The most crucial long-term ramification from sanctions on Russia, however, is the negative impact it will have on disconnecting Russia from the global economy. Over the last several years the integration of the Russian economy brought 140 million new Russian players onto the global market, creating a financial boom that began to finally create a legitimate Russian middle class. Now that economic integration has been threatened, the potential of seeing that middle class disintegrate beyond recovery is very real. It is ironic that the United States, the leader in pushing Russia into the global economy and wanting consolidated democracy to take root there, has single-handedly also created a counter-force that could risk those priorities. It is a clear example of when short-term national security concerns trump and compromise long-term ones.
Nevertheless, the U.S. is not short on allies when considering further sanction extensions. Russia’s inability to create and hold a cease-fire in Eastern Ukraine is said to be undermining international diplomacy. It is clear both the U.S. and EU consider that failure to be purposeful. Allies and adversaries do not have to be government entities alone, however. The general public can play an equally important role. According to a poll done by American news corporation CNN, 59% of people approve of economic sanctions imposed on Russia. While public support is crucial for international policy enforcement at first, long-term economic spill-over due to strict sanctions can cause a shift in approval ratings over time. Import and export trade limitations with Russia will continue to have a negative impact on Europe and the United States. The longer this plays out, the more likely international support may wane.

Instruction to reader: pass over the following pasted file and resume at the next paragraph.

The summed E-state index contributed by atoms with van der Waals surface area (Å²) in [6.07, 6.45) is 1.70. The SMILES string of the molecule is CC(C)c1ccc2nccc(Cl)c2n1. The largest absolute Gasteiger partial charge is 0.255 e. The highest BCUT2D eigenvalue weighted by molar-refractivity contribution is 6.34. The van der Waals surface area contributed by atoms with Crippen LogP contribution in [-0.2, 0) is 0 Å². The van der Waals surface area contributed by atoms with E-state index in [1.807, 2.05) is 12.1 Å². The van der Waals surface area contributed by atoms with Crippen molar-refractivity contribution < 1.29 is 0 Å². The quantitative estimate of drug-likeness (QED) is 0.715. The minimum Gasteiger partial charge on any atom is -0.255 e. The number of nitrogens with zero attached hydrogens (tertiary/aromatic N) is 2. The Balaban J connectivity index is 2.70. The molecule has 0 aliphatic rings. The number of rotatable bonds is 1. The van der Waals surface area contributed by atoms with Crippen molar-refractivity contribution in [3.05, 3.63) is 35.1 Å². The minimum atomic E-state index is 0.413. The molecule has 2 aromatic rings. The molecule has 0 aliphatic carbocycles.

While the overall impact of sanction enforcement on Russia could lead to more international instability and disruption, it seems to be having minimal impact on Vladimir Putin and his agenda at home. While economic sanctions have been a nuisance on the Russian government, it is the people of Russia that seem to be paying the largest price. Traditionally, this is exactly when those imposing the sanctions hope for internal pressures to enact change within the target nation. But in Russia the opposite has actually occurred: able to effectively and compellingly show the decline in everyday standards of living coinciding perfectly with the imposition of foreign sanctions, Putin has actually seen his home approval rating recover and increase to levels never before seen. In this case, it seems something as small as spilt milk has a diplomatic and geopolitical ripple effect far more significant than the U. S. and EU ever thought possible.